on the activity at NORDITA
by Andrius Bernotas
a NORDITA Baltic / NW Russia fellow 1998
My presence at NORDITA was split into two periods, one
month in May-June, and a month in October-November. All this time I have
been guided by Professor John Hertz, and worked in his laboratory.
I collaborated with Thomas Z. Lauritzen, a Professor's M.Sc. student from
Copenhagen University during the first period of my stay, and with Andrea
Fazzini and Sergio Solinas, the M.Sc. students from the Bologna University,
during the last visit.
The problem that we have investigated is the emergence
of spontaneous asynchronous chaotic activity in neural networks comprising
populations of excitatory and inhibitory neurons. And we have tried to
model this activity via the computer simulations of networks consisting
of "simple neurons" (with the key parameters chosen to be biologically
plausible). Specifically, I am working with the synfiren code simulating
the network of "integrate & fire" leaky neurons. (The code was originally
developed by a former NORDITA fellow Adam Pruegel-Bennett for simulating
the synchronous firing chain, hence its name synfire). In the course
of work I modified the code to perform the proper network connections,
and to display the spikes emitted by neurons as its output. Also, the afferent
excitatory and inhibitory potentials are displayed now. A number of new
input parameters were introduced, too.
The theoretical background for this work are the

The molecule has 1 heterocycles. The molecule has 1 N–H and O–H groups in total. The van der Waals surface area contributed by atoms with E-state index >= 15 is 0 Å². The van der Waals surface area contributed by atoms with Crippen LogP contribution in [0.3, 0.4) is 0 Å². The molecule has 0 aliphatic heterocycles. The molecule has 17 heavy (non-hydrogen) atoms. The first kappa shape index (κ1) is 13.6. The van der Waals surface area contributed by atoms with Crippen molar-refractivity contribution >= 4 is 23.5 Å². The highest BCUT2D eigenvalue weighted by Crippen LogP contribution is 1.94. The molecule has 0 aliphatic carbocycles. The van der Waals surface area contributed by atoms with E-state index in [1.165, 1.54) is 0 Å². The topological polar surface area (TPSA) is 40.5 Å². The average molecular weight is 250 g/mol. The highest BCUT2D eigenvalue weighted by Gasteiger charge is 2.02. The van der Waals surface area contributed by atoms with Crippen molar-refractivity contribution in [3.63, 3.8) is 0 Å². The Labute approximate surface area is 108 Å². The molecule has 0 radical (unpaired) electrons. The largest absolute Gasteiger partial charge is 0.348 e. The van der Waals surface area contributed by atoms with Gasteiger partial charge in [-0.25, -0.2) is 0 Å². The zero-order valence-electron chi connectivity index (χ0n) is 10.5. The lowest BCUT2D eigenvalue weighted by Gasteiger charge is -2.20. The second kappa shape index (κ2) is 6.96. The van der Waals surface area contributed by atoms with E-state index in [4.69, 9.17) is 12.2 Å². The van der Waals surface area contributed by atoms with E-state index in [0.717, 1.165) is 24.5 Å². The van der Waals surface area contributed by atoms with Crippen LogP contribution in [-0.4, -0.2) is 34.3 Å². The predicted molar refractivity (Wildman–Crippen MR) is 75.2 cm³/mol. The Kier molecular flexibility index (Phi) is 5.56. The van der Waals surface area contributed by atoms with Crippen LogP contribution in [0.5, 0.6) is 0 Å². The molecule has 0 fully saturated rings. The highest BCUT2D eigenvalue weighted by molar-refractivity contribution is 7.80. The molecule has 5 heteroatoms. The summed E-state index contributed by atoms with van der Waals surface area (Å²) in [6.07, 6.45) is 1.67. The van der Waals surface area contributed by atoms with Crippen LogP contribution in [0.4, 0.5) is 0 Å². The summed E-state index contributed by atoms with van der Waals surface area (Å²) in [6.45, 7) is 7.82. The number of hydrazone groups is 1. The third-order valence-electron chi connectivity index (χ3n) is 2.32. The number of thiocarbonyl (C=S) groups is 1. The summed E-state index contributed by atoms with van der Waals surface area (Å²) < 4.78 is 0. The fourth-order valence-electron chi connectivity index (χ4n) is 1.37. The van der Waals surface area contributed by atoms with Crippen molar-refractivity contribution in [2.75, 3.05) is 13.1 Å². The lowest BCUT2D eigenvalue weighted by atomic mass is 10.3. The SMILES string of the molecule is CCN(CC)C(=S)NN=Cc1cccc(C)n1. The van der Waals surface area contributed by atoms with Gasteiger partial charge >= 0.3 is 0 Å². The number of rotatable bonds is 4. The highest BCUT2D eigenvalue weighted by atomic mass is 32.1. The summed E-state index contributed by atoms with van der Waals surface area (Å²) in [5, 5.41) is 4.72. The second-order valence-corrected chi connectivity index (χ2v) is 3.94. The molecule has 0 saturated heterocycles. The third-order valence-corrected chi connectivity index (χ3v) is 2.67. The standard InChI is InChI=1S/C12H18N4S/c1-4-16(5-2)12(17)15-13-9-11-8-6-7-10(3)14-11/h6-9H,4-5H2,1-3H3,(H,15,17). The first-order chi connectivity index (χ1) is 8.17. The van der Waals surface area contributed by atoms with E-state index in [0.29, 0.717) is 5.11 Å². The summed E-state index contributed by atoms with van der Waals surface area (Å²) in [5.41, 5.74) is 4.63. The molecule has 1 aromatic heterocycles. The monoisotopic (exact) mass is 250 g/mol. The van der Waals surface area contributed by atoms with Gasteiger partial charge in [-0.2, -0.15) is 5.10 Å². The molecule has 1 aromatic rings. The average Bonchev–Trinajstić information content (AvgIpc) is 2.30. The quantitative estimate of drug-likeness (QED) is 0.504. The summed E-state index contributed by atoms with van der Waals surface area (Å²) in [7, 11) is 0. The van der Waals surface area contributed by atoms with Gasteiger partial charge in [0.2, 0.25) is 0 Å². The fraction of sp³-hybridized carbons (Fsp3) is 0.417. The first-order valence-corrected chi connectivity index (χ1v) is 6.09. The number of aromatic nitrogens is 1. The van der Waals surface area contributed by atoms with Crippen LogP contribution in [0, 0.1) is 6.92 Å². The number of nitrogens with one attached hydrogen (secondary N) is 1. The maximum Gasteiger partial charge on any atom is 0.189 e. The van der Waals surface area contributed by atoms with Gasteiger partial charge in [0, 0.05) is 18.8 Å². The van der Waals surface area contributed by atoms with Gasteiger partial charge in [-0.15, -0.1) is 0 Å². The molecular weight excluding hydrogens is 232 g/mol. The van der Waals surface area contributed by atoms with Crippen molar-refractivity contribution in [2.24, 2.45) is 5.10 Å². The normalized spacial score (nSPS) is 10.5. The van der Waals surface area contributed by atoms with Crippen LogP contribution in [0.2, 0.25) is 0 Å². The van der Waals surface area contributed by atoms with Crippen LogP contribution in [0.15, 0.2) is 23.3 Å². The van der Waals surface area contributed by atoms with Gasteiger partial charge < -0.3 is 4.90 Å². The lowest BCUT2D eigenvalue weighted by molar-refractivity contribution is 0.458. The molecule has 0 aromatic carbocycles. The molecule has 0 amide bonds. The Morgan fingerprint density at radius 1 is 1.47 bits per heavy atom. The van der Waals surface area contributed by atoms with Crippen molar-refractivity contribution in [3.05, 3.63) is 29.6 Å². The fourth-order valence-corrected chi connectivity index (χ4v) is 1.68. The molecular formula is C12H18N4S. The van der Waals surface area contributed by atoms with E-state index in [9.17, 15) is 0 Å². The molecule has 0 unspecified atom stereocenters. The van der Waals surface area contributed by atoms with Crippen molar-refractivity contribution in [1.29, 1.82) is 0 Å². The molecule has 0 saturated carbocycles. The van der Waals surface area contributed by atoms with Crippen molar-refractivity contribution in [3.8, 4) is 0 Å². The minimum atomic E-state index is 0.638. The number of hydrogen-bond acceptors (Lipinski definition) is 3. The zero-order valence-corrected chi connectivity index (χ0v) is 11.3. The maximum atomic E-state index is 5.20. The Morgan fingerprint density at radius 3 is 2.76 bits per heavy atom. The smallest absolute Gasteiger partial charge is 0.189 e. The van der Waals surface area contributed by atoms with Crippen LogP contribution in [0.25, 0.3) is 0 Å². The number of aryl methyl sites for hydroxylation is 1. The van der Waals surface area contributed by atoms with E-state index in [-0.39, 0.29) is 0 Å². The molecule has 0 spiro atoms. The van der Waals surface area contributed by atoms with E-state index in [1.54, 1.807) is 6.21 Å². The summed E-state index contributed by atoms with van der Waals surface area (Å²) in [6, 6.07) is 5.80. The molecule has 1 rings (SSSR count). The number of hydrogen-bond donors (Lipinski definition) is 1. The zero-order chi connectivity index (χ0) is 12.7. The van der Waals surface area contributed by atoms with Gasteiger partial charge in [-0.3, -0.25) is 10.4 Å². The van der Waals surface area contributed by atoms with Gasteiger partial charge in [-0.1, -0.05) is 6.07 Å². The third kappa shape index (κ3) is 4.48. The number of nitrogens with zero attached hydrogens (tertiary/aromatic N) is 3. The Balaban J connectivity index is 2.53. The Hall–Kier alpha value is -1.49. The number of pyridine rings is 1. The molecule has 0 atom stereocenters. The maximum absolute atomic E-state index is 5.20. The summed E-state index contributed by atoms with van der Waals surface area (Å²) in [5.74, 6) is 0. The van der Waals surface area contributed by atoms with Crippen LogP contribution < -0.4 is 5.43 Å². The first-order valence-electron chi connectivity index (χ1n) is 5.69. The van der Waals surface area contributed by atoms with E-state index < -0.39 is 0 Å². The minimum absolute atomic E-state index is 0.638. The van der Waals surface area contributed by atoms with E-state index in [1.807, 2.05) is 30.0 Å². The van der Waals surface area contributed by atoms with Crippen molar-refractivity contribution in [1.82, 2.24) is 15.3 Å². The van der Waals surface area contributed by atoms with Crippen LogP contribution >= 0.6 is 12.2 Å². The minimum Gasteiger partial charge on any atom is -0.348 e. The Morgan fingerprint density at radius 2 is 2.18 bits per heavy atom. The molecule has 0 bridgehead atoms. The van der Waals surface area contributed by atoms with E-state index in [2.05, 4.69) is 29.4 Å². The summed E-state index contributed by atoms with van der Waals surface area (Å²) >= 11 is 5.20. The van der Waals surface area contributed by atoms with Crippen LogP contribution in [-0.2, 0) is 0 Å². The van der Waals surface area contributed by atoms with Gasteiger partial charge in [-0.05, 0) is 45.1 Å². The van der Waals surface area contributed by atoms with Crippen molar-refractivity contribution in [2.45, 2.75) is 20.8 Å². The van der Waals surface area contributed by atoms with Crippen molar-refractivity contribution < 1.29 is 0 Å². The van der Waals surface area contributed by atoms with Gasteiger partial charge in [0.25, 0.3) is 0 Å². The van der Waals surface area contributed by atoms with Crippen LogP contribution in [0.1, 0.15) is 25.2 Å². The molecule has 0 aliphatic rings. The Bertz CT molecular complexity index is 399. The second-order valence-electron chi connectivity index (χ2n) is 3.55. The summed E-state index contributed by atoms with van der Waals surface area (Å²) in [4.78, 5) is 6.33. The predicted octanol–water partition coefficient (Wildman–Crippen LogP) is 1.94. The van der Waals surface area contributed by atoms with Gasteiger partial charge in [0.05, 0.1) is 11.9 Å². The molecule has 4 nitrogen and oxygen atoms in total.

publications by W. Gerstner, D. Amit, C. van Vreeswijk and H. Sompolinsky,
and their co-workers. Although in the mean-field theory framework that
they are considering, their models are predictive, we have found that the
computer simulations we make often are not exactly in the thermodynamic
limit, i. e. our networks are not big enough. The open questions that may
arise are: 1) should we attempt to stretch these limits (anyway, even the
biological networks aren't infinite); 2) if yes, how far can we do that
in simulations; 3) what corrections are expected in the "not-clean-limit"
case? These are just few of the problems that need further consideration.
Still, the asynchronous spontaneous chaotic activity of neurons in our
simulated networks demonstrates itself.
I would like to thank NORDITA for the support, Professor
John Hertz for his guidance, and NORDITA's staff for the courses, seminars,
discussions and other activities that I had a pleasure to participate in
Institute of Theoretical Physics and Astronomy
A. Gostauto 12, 2600 Vilnius, Lithuania